President-Elect John F. Kennedy Gives his Famous 'City on a Hill' Speech at the Massachusetts State House on January 9, 1961
Image Courtesy of JFK Library
On January 9, 1961, President-Elect John F. Kennedy Delivered his now-famous "City on a Hill" speech at the Massachusetts State House before a joint session of the General Court of the Commonwealth of Massachusetts.
Kennedy was welcomed to the Chamber by Governor John A. Volpe and Senate President John E. Powers of South Boston.
"Fully 1,000 people crammed the House Chamber," reported The Boston Globe, and "Capitol Police estimated that some 5,000 more surrounded the State House in bitter cold to get a fleeting look at the next president."
The event was carried live by all three Boston television stations, and a full pool of radio and print reporters.
During his nine-minute speech, Kennedy addressed the audience as a proud native son, mindful of his family's deep connection to the Commonwealth.
"I have welcomed this opportunity to address this historic body, and, through you, the people of Massachusetts to whom I am so deeply indebted for a lifetime of friendship and trust. For fourteen years I have placed my confidence in the citizens of Massachusetts--and they have generously responded by placing their confidence in me.
"Now, on the Friday after next, I am to assume new and broader responsibilities. But I am not here to bid farewell to Massachusetts....this has been my home; and, God willing, wherever I serve this shall remain my home. It was here my grandparents were born--it is here I hope my grandchildren will be born."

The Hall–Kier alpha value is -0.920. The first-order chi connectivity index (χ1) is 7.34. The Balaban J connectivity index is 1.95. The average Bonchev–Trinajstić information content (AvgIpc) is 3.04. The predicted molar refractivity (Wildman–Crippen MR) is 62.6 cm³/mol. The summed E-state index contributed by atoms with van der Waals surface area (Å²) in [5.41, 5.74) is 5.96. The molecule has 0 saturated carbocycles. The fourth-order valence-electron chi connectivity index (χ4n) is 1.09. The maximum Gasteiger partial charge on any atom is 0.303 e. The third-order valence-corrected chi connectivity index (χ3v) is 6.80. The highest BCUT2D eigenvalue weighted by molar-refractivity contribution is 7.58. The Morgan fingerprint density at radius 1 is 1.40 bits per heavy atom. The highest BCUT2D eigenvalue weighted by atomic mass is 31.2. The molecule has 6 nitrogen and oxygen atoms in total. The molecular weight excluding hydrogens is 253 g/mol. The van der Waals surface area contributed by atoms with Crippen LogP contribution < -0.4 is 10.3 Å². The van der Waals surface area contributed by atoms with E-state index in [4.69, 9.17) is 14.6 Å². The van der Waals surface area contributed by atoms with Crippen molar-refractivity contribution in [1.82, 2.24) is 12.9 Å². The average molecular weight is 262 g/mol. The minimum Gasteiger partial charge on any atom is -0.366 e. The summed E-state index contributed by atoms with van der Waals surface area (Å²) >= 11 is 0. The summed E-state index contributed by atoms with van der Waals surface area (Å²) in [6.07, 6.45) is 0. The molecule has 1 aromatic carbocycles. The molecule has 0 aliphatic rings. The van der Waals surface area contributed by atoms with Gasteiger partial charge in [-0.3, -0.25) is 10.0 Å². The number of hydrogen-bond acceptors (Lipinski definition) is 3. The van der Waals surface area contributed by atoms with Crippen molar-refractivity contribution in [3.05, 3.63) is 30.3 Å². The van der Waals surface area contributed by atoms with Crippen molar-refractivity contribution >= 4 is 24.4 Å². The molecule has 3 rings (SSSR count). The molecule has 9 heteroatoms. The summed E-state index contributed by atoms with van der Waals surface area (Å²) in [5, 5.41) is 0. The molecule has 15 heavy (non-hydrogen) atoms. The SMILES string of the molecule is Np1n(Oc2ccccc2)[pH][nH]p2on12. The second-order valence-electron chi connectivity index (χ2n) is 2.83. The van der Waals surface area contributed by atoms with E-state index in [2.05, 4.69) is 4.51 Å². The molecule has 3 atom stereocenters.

And Kennedy was mindful of Massachusetts' place in history, citing John Winthrop's perspective when the Puritans first arrived in Boston in 1630.
"I have been guided by the standard John Winthrop set before his shipmates on the flagship Arbella three hundred and thirty-one years ago, as they, too, faced the task of building a new government on a perilous frontier.
"We must always consider," he said, "that we shall be as a city upon a hill--the eyes of all people are upon us."
Plaque at the Massachusetts State House
"The enduring qualities of Massachusetts--the common threads woven by the Pilgrim and the Puritan, the fisherman and the farmer, the Yankee and the immigrant--will not be and could not be forgotten in this nation's executive mansion. They are an indelible part of my life, my convictions, my view of the past, and my hopes for the future."
In this speech, Kennedy uttered his now-famous phrase, "Of those to whom much is given, much is required."
Kennedy said history will measure elected leaders based on four qualities: courage, judgement, integrity and dedication.
Read the full speech here.
Massachusetts' leading officials, largely an Irish-American contingent, were in attendance, including Lt. Governor Edward F. McLaughlin, Secretary of State Joseph D. Ward, Attorney General Edward J. McCormack, Jr., State Auditor Thomas J.Buckley, State Treasurer-elect John T. Driscoll, MDC Commissioner Robert F. Murphy and House Speaker John F. Thompson.
Read more about JFK's historic speech at MassMoments.
Learn more about President Kennedy by visiting the JFK Presidential Library in Boston, the JFK Museum in Hyannis, and the JFK Birthplace in Brookline.
Here are more Kennedy landmarks throughout Massachusetts.
Let more about Massachusetts' Irish community at IrishMassachusetts.com.